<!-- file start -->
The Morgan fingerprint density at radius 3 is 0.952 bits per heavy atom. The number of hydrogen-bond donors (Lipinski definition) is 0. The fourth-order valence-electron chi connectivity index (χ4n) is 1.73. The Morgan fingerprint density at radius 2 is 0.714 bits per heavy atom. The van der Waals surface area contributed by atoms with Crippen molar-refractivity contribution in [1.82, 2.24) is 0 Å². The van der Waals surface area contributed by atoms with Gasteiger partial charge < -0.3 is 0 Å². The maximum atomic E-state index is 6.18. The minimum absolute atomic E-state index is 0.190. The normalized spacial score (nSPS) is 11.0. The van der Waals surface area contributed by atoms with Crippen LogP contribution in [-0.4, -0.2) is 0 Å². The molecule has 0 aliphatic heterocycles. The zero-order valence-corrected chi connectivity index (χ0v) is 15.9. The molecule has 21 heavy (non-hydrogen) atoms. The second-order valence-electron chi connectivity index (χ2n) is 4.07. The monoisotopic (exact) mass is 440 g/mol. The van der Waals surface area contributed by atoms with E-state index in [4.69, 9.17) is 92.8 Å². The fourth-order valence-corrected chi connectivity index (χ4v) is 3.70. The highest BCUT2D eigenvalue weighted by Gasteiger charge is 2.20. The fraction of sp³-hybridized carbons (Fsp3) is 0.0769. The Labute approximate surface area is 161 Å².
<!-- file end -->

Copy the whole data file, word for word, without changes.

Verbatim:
The Morgan fingerprint density at radius 3 is 0.952 bits per heavy atom. The number of hydrogen-bond donors (Lipinski definition) is 0. The fourth-order valence-electron chi connectivity index (χ4n) is 1.73. The Morgan fingerprint density at radius 2 is 0.714 bits per heavy atom. The van der Waals surface area contributed by atoms with Crippen molar-refractivity contribution in [1.82, 2.24) is 0 Å². The van der Waals surface area contributed by atoms with Gasteiger partial charge < -0.3 is 0 Å². The maximum atomic E-state index is 6.18. The minimum absolute atomic E-state index is 0.190. The normalized spacial score (nSPS) is 11.0. The van der Waals surface area contributed by atoms with Crippen LogP contribution in [-0.4, -0.2) is 0 Å². The molecule has 0 aliphatic heterocycles. The zero-order valence-corrected chi connectivity index (χ0v) is 15.9. The molecule has 21 heavy (non-hydrogen) atoms. The second-order valence-electron chi connectivity index (χ2n) is 4.07. The monoisotopic (exact) mass is 440 g/mol. The van der Waals surface area contributed by atoms with E-state index in [4.69, 9.17) is 92.8 Å². The fourth-order valence-corrected chi connectivity index (χ4v) is 3.70. The highest BCUT2D eigenvalue weighted by Gasteiger charge is 2.20. The fraction of sp³-hybridized carbons (Fsp3) is 0.0769. The Labute approximate surface area is 161 Å².